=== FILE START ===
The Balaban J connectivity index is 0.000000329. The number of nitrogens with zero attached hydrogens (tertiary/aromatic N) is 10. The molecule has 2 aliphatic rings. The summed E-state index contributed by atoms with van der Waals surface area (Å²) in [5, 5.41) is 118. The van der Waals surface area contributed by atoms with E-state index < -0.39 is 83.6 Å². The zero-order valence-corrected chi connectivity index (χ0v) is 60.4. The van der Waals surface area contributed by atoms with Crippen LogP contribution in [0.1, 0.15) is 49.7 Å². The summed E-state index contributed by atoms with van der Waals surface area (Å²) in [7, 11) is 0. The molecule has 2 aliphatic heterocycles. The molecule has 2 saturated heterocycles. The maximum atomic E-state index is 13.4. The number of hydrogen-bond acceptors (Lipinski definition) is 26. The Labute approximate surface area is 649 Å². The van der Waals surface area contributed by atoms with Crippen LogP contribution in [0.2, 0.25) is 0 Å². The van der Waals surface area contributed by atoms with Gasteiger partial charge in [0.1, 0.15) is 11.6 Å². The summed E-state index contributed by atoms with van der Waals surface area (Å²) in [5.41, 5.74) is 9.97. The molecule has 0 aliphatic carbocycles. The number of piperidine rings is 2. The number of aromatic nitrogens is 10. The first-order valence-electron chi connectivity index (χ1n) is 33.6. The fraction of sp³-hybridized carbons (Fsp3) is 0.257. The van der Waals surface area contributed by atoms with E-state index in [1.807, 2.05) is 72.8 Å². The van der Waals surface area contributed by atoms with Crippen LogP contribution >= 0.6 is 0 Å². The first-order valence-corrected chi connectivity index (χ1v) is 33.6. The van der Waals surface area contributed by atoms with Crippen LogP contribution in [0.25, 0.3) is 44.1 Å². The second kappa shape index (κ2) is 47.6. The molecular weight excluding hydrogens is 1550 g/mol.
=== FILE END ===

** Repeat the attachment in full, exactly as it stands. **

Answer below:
The Balaban J connectivity index is 0.000000329. The number of nitrogens with zero attached hydrogens (tertiary/aromatic N) is 10. The molecule has 2 aliphatic rings. The summed E-state index contributed by atoms with van der Waals surface area (Å²) in [5, 5.41) is 118. The van der Waals surface area contributed by atoms with E-state index < -0.39 is 83.6 Å². The zero-order valence-corrected chi connectivity index (χ0v) is 60.4. The van der Waals surface area contributed by atoms with Crippen LogP contribution in [0.1, 0.15) is 49.7 Å². The summed E-state index contributed by atoms with van der Waals surface area (Å²) in [7, 11) is 0. The molecule has 2 aliphatic heterocycles. The molecule has 2 saturated heterocycles. The maximum atomic E-state index is 13.4. The number of hydrogen-bond acceptors (Lipinski definition) is 26. The Labute approximate surface area is 649 Å². The van der Waals surface area contributed by atoms with Crippen LogP contribution in [0.2, 0.25) is 0 Å². The van der Waals surface area contributed by atoms with Gasteiger partial charge in [0.1, 0.15) is 11.6 Å². The summed E-state index contributed by atoms with van der Waals surface area (Å²) in [5.41, 5.74) is 9.97. The molecule has 0 aliphatic carbocycles. The number of piperidine rings is 2. The number of aromatic nitrogens is 10. The first-order valence-electron chi connectivity index (χ1n) is 33.6. The fraction of sp³-hybridized carbons (Fsp3) is 0.257. The van der Waals surface area contributed by atoms with E-state index in [1.807, 2.05) is 72.8 Å². The van der Waals surface area contributed by atoms with Crippen LogP contribution >= 0.6 is 0 Å². The first-order valence-corrected chi connectivity index (χ1v) is 33.6. The van der Waals surface area contributed by atoms with Crippen LogP contribution in [0.25, 0.3) is 44.1 Å². The second kappa shape index (κ2) is 47.6. The molecular weight excluding hydrogens is 1550 g/mol.